Find Out More About This Estate Planning Tool
Although once thought of as something reserved for the very wealthy, trusts have become a popular estate planning tool for people from a variety of financial backgrounds. There are numerous reasons for this, including the variety of trusts available as well as an increased public awareness about the importance of planning for the expense of long-term care.
Despite their growing popularity, trusts continue to be one of the lesser known estate planning products. Commonly, people wonder just how a trust ends – or, in legal terminology, terminates. If you are considering a trust for you or your family, familiarizing yourself with common trust terms can help you make an informed decision about whether a trust is right for you.
Types of Trusts
Generally, trusts can be broken down into two groups: testamentary trusts and living trusts. Testamentary trusts refer to trusts that only become effective upon your death. By contrast, a living trust goes into effect during your lifetime. As long as the living trust is properly drafted and funded, it is effective and fully functional.
Additionally, your estate planning lawyer will also tell you that living trusts can also be revocable or irrevocable. Which type of living trust you choose will determine when it terminates and who has authority to terminate it. The person who makes a revocable trust, known as a maker, grantor, or settlor, has the authority to terminate or revoke it at any time. In an irrevocable trust, however, termination is governed by the terms of the trust, and the trust’s maker is not permitted to retain the authority to terminate or revoke it.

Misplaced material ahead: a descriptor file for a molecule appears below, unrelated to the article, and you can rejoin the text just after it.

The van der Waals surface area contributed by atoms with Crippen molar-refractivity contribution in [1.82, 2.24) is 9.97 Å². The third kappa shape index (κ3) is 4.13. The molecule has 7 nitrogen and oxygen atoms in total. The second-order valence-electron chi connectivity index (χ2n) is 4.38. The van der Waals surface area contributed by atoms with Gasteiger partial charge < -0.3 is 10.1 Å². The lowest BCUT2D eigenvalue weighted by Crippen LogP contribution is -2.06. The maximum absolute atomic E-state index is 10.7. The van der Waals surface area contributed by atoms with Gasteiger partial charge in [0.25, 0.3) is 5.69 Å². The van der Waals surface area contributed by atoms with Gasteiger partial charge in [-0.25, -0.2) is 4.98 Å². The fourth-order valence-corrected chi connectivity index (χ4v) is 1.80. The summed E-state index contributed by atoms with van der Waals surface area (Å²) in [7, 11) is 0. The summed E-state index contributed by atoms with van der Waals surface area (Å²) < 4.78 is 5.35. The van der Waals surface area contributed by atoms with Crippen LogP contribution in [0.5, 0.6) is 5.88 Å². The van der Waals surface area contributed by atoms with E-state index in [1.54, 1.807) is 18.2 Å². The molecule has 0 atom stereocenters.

Other Ways to Terminate a Trust
Trusts can also be terminated in a variety of other ways, including:
After Final Distribution: Once the trust’s final assets have been distributed to the trust beneficiaries, the trust terminates.
Per the Trust’s Terms: The trust’s terms control every aspect of the trust, including how, when, and by whom it can be terminated.
Per Consent of the Beneficiaries: In some cases, an irrevocable trust’s beneficiaries – typically with the court’s consent – can choose to terminate the trust.
By Court Order: In somewhat rare cases, a court will order the termination of a trust because it is unconscionable or violates state law.
Springfield, Missouri Estate Planning Attorneys
This website has been prepared by The Law Office of Randy L. Smith, LLC for informational purposes only and does not, and is not intended to, constitute legal advice. The information is not provided in the course of an attorney-client relationship and is not intended to substitute for legal advice from an attorney licensed in your jurisdiction.